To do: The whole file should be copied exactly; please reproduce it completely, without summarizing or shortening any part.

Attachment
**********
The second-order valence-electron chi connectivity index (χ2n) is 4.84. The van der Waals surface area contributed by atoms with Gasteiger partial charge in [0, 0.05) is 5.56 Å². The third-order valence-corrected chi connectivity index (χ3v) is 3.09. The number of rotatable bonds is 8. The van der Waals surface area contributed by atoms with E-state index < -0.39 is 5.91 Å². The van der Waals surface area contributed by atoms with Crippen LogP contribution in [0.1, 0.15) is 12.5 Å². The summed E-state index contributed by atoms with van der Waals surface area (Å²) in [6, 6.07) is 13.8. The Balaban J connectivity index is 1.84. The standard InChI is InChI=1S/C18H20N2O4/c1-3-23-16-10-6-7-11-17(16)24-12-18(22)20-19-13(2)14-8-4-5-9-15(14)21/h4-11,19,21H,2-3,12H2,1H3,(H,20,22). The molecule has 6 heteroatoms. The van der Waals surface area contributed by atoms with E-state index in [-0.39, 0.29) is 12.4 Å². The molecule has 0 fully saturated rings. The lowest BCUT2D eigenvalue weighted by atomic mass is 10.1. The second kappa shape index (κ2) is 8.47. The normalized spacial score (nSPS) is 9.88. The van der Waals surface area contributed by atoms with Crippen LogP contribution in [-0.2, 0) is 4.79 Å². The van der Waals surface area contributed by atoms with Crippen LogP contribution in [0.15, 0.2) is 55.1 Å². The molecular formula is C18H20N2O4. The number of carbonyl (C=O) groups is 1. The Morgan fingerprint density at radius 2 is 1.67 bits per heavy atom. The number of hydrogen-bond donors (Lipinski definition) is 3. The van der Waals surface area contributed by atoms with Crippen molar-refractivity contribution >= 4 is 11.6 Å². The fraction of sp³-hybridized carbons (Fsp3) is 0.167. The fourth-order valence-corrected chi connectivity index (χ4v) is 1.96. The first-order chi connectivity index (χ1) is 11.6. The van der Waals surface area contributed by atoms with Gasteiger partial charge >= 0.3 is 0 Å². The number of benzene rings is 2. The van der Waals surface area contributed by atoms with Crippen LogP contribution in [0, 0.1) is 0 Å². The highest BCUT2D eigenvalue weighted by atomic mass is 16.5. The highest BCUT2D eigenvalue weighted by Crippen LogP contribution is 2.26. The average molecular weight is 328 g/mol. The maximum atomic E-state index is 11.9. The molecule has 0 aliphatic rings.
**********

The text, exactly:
The second-order valence-electron chi connectivity index (χ2n) is 4.84. The van der Waals surface area contributed by atoms with Gasteiger partial charge in [0, 0.05) is 5.56 Å². The third-order valence-corrected chi connectivity index (χ3v) is 3.09. The number of rotatable bonds is 8. The van der Waals surface area contributed by atoms with E-state index < -0.39 is 5.91 Å². The van der Waals surface area contributed by atoms with Crippen LogP contribution in [0.1, 0.15) is 12.5 Å². The summed E-state index contributed by atoms with van der Waals surface area (Å²) in [6, 6.07) is 13.8. The Balaban J connectivity index is 1.84. The standard InChI is InChI=1S/C18H20N2O4/c1-3-23-16-10-6-7-11-17(16)24-12-18(22)20-19-13(2)14-8-4-5-9-15(14)21/h4-11,19,21H,2-3,12H2,1H3,(H,20,22). The molecule has 6 heteroatoms. The van der Waals surface area contributed by atoms with E-state index in [-0.39, 0.29) is 12.4 Å². The molecule has 0 fully saturated rings. The lowest BCUT2D eigenvalue weighted by atomic mass is 10.1. The second kappa shape index (κ2) is 8.47. The normalized spacial score (nSPS) is 9.88. The van der Waals surface area contributed by atoms with Crippen LogP contribution in [-0.2, 0) is 4.79 Å². The van der Waals surface area contributed by atoms with Crippen LogP contribution in [0.15, 0.2) is 55.1 Å². The molecular formula is C18H20N2O4. The number of carbonyl (C=O) groups is 1. The Morgan fingerprint density at radius 2 is 1.67 bits per heavy atom. The number of hydrogen-bond donors (Lipinski definition) is 3. The van der Waals surface area contributed by atoms with Crippen molar-refractivity contribution >= 4 is 11.6 Å². The fraction of sp³-hybridized carbons (Fsp3) is 0.167. The fourth-order valence-corrected chi connectivity index (χ4v) is 1.96. The first-order chi connectivity index (χ1) is 11.6. The van der Waals surface area contributed by atoms with Gasteiger partial charge >= 0.3 is 0 Å². The number of benzene rings is 2. The van der Waals surface area contributed by atoms with Crippen LogP contribution in [0, 0.1) is 0 Å². The highest BCUT2D eigenvalue weighted by atomic mass is 16.5. The highest BCUT2D eigenvalue weighted by Crippen LogP contribution is 2.26. The average molecular weight is 328 g/mol. The maximum atomic E-state index is 11.9. The molecule has 0 aliphatic rings.